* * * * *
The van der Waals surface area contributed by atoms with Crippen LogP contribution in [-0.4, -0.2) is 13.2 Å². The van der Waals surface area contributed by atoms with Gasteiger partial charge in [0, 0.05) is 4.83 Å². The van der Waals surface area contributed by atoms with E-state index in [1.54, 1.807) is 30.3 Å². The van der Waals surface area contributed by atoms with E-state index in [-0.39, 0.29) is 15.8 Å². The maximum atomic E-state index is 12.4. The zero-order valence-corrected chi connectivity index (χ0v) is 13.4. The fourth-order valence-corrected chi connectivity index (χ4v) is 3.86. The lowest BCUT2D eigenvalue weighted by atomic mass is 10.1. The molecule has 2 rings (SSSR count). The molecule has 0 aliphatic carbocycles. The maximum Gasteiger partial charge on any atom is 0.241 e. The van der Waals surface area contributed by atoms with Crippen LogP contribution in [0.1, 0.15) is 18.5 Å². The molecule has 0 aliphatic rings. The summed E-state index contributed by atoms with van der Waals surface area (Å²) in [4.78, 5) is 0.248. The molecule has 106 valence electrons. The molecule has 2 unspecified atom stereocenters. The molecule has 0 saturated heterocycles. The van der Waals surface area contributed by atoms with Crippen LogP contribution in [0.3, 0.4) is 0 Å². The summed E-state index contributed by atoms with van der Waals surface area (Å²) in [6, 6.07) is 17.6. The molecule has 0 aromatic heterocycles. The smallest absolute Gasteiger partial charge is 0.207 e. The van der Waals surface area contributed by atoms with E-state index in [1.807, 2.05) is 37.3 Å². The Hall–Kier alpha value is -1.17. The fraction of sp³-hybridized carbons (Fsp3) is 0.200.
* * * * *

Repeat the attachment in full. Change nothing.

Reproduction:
The van der Waals surface area contributed by atoms with Crippen LogP contribution in [-0.4, -0.2) is 13.2 Å². The van der Waals surface area contributed by atoms with Gasteiger partial charge in [0, 0.05) is 4.83 Å². The van der Waals surface area contributed by atoms with E-state index in [1.54, 1.807) is 30.3 Å². The van der Waals surface area contributed by atoms with E-state index in [-0.39, 0.29) is 15.8 Å². The maximum atomic E-state index is 12.4. The zero-order valence-corrected chi connectivity index (χ0v) is 13.4. The fourth-order valence-corrected chi connectivity index (χ4v) is 3.86. The lowest BCUT2D eigenvalue weighted by atomic mass is 10.1. The molecule has 2 rings (SSSR count). The molecule has 0 aliphatic carbocycles. The maximum Gasteiger partial charge on any atom is 0.241 e. The van der Waals surface area contributed by atoms with Crippen LogP contribution in [0.1, 0.15) is 18.5 Å². The molecule has 0 aliphatic rings. The summed E-state index contributed by atoms with van der Waals surface area (Å²) in [4.78, 5) is 0.248. The molecule has 106 valence electrons. The molecule has 2 unspecified atom stereocenters. The molecule has 0 saturated heterocycles. The van der Waals surface area contributed by atoms with Crippen LogP contribution in [0.3, 0.4) is 0 Å². The summed E-state index contributed by atoms with van der Waals surface area (Å²) in [6, 6.07) is 17.6. The molecule has 0 aromatic heterocycles. The smallest absolute Gasteiger partial charge is 0.207 e. The van der Waals surface area contributed by atoms with E-state index in [1.807, 2.05) is 37.3 Å². The Hall–Kier alpha value is -1.17. The fraction of sp³-hybridized carbons (Fsp3) is 0.200.